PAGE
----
[lprent: Updated to fix a transcription error on the commenter’s request. ]

    P.s. Any excuse to link John Oliver:

    • One Anonymous Bloke 4.1

      Any chance of a link to the ad? Choice handle 🙂

      • Heisenbug 4.1.1

        Ah, I’m not sure how to link to an ad, but I did grab it off YouTube before it finished, so I have a copy.

        Check it out here:

        • weka

          I’d be tempted to say that the debate on climate change is now about what to do (not whether it’s real), but then I see they had Sean Plunkett giving it as an example.

          • Heisenbug

            Wouldn’t it be super if the only debate we were having on climate change was what to do about it.

            • weka

              It’s pretty much the only conversation I’m willing to have about it 😉

              (more seriously, I can see the time approaching where I will have no tolerance for talk about what to do, given we know what to do and should just be doing it).

          • Morrissey

            The debate about climate change is as valid as the debate about the earth being round or flat, or the debate about whether the moon landing was a hoax or not.

            And it’s the same people who treat it seriously.

        • One Anonymous Bloke


          So I wonder if this is the new lie from denier trash: that they’re performing a public service?

    • tc 4.2

      Balanced reporting like paddy’s piece on the appalling Newsworthy last night which btw looks like an episode of ‘Cops’ more so than a news show.

      Little had a soundbite about farming incidents being high then followed by Gower throwing numbers about without any context, averages etc inferring Little had it wrong.

      Overt bias on display, if little was in fact wrong there’d be wave after wave of graphs and stats but no just Pants on fire Paddy and his questionable use of numbers.

    • Heisenbug 4.3

      Is it possible to edit comments after the timer has expired? I misquoted:

      “There would only be one colour” should be “There’d be no colour”.

      [lprent: Nope (FFS it is something like eight minutes). However I will change it for you. ]

      • Heisenbug 4.3.1

        Thanks Lynn. For the record, the edit time is something less than how long it takes to rebuild my projects in Eclipse. You know what I mean 🙂

        • lprent

          Well there is half of your problem. Use a make and a -j 7 or the equivalent on your compiler. Compile on n-1 cores.

          • Heisenbug

            Thank you, wise one. Please lay upon me your solution to the other half of my problem, with at least as many assumptions.

            • lprent

              😈 They are assumptions. But few things take that long to compile any more unless you’re doing a lot of variants or cross compiles.

              The worst one I have at present is some old C/C++ code that gets compiled in a redhat9 system (ie circa 2002) in a VM on a version of gcc/g++ that only handles a single core. It is about 500k lines and takes about 5 minutes from scratch. Fortunately it doesn’t have templates.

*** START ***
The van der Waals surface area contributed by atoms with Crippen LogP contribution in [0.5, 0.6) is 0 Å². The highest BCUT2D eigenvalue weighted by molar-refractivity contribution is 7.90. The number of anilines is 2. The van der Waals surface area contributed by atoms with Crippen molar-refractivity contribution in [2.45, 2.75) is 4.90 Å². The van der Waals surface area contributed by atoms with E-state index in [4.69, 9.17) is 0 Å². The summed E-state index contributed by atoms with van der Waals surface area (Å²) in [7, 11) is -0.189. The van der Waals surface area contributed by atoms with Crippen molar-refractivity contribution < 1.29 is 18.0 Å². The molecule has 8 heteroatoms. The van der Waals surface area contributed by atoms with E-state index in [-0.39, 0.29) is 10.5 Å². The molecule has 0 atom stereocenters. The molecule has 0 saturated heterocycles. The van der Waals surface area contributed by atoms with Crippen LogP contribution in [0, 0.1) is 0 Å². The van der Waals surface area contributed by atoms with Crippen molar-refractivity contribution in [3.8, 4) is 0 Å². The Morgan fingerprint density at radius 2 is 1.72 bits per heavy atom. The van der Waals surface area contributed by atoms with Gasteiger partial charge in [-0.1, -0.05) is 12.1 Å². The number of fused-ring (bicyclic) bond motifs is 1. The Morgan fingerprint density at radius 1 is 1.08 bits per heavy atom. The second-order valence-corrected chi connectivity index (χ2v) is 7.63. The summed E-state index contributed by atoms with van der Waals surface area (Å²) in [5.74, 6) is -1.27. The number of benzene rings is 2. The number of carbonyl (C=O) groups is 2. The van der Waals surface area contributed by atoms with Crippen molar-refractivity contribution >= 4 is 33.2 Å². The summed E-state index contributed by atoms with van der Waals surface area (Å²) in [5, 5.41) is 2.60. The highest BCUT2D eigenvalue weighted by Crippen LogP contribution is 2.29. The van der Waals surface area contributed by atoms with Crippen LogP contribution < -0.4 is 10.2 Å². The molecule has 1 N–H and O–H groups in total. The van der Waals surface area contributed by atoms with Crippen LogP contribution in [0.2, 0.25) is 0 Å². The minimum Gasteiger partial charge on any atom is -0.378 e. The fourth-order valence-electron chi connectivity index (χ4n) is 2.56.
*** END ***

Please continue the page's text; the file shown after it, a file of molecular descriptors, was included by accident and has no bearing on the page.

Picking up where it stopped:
• Heisenbug

                Nailed it 🙂

                Three projects, three platforms, two graphics libraries (compiled from source, obv.), and a two core CPU on a laptop with a fragmented 1TB SATA. Nice and warm in here though.

                Release day!

    • Draco T Bastard 4.4

      It opens with Hilary Barry asking “Can you imagine how dull the world would be if we all thought the same?”

      Hah, that’s amusing because according to National that’s exactly what we do. It’s the total premise that National Standards are based upon and why they fail.

      “There would only be one shop.”

      Well, we’re not quite there – we duopoly instead.

      “There’d be no debate on climate change.”

      So, I wonder what debate they’re having with their navel hair because you can’t debate climate change as you simply can’t debate facts.

      • Heisenbug 4.4.1

        It makes me uneasy how proud they all seem to be about it, they must know what they are doing is wrong… right?

        • One Anonymous Bloke

          Don’t count on it. There’s a reason they’re journalists rather than say, engineers.

  5. Bearded Git 5

    Even Granny Herald says McCully should be stood down. He is in big trouble.


    • freedom 5.1

      We can’t see what the public say on the matter of course, because the NZ Herald has again been attacked by gremlins.
      The recurrence of this very strange tech issue must be a real headache for them. Once again, despite the number of comments ‘published’ (currently 18) being clearly stated on the home page and the”Politics” section page, once you get to the actual article…. no comments are visible.

      It must be so infuriating for the Herald that this keeps happening and so unlucky it only seems to occur on articles that include distinctly negative discussion points on the National Government.

      • Draco T Bastard 5.1.1

        They’re there for me. This is the first one:

        “The Prime Minister says none of the advice the Government received suggested it would be illegal.”

        when david cunliffe used a trust to handle his campaign for party leader it was perfectly legal, nevertheless he was pilloried for it.

        another example of dirty politics, key and his cronies have not a shred of honour amongst the lot of them. they will use every means at their disposal, honest or not, to gull the public.

        how anyone can continue to support someone who lies and prevaricates the way this one does is beyond me.

        By Cathy

        • freedom